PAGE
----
Architecture and Hardware

Brain-Emulating Chips Get Smarter, Smaller, More Efficient

An artificial synapse devised  by the U.S. National Institute for Standards and Technology
An artificial synapse developed by the U.S. National Institute of Standards and Technology is a superconducting niobium electrode and a manganese-silicon matrix, which mimics the operation of a switch between two brain cells with one artificial synapse at

Neuromorphic microprocessors, sometimes referred to as neurosynaptic processors or electronic brain (e-brain) chips, are gaining momentum, as technology organizations ranging from IBM to the U.S. National Science Foundation (NSF) and National Institute of Standards and Technology (NIST) to Intel to the Massachusetts Institute of Technology (MIT) are pushing developments in the category.

Neuromorphic e-brain chips offer a better way to manage "many cores" than conventional computers do—namely, by using artificial synapses connecting artificial neurons, mirroring the way the human brain operates. E-brain chips combine processor/memory operations into a single step; running the latest artificial intelligence (AI) algorithms, such as deep learning, on these chips has emboldened some pundits to predict they will out-perform the fastest digital mega-watt/gigahertz supercomputers while consuming about the same power as a human brain (20 watts) and running at ridiculously slow speeds (as slow as 10 Hz to 50 Hz).

The resulting boost to computing machines could springboard the technology into a whole new era of learning-enabled devices, according to analyst Rian Whitton of market research firm ABI Research, who sees the resulting applications including smarter home appliances, smarter drones, smarter industrial robots, and better supercomputers.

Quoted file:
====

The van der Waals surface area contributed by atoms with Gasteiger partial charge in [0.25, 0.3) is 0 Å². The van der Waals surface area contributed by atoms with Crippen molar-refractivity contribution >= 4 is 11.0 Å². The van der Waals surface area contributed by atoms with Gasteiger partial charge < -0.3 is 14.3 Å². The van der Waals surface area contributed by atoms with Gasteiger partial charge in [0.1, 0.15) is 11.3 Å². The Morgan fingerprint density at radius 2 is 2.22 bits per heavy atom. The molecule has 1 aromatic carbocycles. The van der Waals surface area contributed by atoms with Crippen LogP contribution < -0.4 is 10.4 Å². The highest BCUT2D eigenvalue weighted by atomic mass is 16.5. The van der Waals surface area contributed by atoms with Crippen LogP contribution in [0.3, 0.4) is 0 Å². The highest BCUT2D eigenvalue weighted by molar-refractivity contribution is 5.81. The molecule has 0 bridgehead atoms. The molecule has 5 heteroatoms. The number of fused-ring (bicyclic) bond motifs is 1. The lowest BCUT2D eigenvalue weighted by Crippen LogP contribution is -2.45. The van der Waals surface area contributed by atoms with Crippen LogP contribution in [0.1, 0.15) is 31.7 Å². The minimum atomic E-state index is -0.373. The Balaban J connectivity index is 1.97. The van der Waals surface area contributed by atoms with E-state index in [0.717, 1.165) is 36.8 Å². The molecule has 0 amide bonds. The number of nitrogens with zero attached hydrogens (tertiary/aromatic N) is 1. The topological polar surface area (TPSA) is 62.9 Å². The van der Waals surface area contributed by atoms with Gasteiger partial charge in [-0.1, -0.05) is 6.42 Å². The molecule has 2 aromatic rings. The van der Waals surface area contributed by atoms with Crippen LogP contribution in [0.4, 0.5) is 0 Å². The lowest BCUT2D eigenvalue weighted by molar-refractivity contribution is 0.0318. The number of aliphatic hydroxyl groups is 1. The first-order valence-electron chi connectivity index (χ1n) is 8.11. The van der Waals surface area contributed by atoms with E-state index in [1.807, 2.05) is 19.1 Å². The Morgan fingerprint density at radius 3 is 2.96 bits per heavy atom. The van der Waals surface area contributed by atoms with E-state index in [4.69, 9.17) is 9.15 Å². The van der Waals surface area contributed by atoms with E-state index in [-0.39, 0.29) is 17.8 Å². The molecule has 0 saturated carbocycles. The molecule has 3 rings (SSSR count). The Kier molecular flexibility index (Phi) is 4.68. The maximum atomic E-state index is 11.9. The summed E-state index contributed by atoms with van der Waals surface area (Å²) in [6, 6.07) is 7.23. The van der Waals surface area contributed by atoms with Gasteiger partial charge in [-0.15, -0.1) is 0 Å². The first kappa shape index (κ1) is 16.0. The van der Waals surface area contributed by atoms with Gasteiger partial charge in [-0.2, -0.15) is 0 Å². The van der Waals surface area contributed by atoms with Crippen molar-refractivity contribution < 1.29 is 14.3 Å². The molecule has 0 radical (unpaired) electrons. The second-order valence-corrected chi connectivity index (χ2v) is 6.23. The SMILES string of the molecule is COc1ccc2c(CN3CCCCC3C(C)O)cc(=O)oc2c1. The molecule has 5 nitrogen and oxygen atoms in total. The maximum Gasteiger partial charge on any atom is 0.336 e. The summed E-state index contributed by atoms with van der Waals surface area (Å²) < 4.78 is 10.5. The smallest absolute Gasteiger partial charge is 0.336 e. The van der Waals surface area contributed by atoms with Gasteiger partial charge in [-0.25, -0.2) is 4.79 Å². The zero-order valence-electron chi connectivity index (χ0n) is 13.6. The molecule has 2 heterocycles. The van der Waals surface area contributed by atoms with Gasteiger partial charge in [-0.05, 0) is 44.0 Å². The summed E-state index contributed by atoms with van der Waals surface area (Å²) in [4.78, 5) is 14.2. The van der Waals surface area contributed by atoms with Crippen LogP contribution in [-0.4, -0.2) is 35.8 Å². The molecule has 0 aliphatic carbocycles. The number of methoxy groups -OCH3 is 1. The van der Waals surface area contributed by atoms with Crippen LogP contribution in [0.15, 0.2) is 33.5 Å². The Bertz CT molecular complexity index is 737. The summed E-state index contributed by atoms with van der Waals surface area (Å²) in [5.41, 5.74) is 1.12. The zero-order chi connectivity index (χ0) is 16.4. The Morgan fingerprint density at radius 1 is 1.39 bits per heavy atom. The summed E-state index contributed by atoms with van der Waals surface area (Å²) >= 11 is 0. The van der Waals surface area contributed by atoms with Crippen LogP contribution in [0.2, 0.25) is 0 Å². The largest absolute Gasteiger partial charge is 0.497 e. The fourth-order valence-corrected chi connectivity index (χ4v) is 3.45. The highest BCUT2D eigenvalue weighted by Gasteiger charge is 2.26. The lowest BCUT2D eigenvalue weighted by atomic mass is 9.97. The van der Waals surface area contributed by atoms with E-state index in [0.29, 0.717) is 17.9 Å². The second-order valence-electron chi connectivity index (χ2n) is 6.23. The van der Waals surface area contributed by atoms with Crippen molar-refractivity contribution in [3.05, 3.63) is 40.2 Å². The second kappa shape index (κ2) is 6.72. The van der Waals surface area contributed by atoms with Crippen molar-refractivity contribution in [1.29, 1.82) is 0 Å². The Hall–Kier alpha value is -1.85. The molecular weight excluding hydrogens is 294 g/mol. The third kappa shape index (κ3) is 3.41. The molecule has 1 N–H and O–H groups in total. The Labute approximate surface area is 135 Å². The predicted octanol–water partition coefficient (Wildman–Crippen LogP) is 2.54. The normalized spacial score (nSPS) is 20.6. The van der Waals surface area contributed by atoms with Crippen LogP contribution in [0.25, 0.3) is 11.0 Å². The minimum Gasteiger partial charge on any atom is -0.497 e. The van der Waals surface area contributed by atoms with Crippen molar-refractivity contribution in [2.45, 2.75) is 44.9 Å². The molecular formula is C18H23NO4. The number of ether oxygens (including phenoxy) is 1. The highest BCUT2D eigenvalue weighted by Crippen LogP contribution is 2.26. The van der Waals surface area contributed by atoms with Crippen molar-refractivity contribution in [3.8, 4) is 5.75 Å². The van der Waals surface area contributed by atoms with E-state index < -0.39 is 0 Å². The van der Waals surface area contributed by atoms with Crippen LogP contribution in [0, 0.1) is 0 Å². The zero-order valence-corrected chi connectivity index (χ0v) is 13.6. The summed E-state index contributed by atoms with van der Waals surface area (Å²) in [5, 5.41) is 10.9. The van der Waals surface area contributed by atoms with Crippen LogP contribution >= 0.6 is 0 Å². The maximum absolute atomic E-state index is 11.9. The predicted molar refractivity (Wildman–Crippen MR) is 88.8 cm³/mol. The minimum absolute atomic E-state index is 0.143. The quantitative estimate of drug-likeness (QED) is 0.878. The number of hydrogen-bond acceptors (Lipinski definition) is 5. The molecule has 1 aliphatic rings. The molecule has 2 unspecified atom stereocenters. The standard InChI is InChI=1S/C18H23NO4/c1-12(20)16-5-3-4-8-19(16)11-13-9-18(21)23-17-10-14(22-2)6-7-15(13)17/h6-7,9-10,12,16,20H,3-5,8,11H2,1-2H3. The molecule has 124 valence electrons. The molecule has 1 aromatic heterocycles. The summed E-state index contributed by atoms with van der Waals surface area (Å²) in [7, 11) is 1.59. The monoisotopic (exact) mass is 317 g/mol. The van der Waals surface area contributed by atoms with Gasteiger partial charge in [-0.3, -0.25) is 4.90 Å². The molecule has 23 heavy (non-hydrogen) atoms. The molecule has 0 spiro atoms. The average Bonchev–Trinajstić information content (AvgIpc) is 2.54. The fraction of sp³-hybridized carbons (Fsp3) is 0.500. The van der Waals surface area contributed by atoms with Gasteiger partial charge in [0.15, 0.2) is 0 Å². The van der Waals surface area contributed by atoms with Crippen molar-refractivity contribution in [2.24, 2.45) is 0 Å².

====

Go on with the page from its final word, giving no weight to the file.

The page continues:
Neuromorphic chips will grow quickly, Whitton says. "We expect to see a CAGR [compound annual growth rate] of 135% from 2016 to 2022. Mobile devices, PCs, wearables, and smart home appliances will account for most of this, but you will also find on-device AI being developed for UAVs [unmanned aerial vehicles], robotics, and industrial automation systems. Companies like Neurala [for its algorithms] and Nvidia [for its many-core hardware] have already partnered with robotics and unmanned systems companies to apply these neural networks to their platforms."

An artificial neural network is the working mechanism of neuromorphic e-brains based on the human brain, consisting of hardware neurons and hardware synapses—in ratios of about 1,000 or more synapses per neuron. By putting them "on device," as Whitton puts it, the development process should be able to grow from small industrial applications such as self-recognizing analytic security cameras to smarter smartphones to larger systems for making financial, medical, and other analyses.

"The use-cases are identified and demonstrable. I do think there is a little too much overhyping of the AI phenomenon in general; one too many clichés about revolutionary potential when the gains may be somewhat more incremental," said Whitton. "In the future, this will be somewhat mitigated by the releasing of development tools that allow businesses to tailor their own solutions."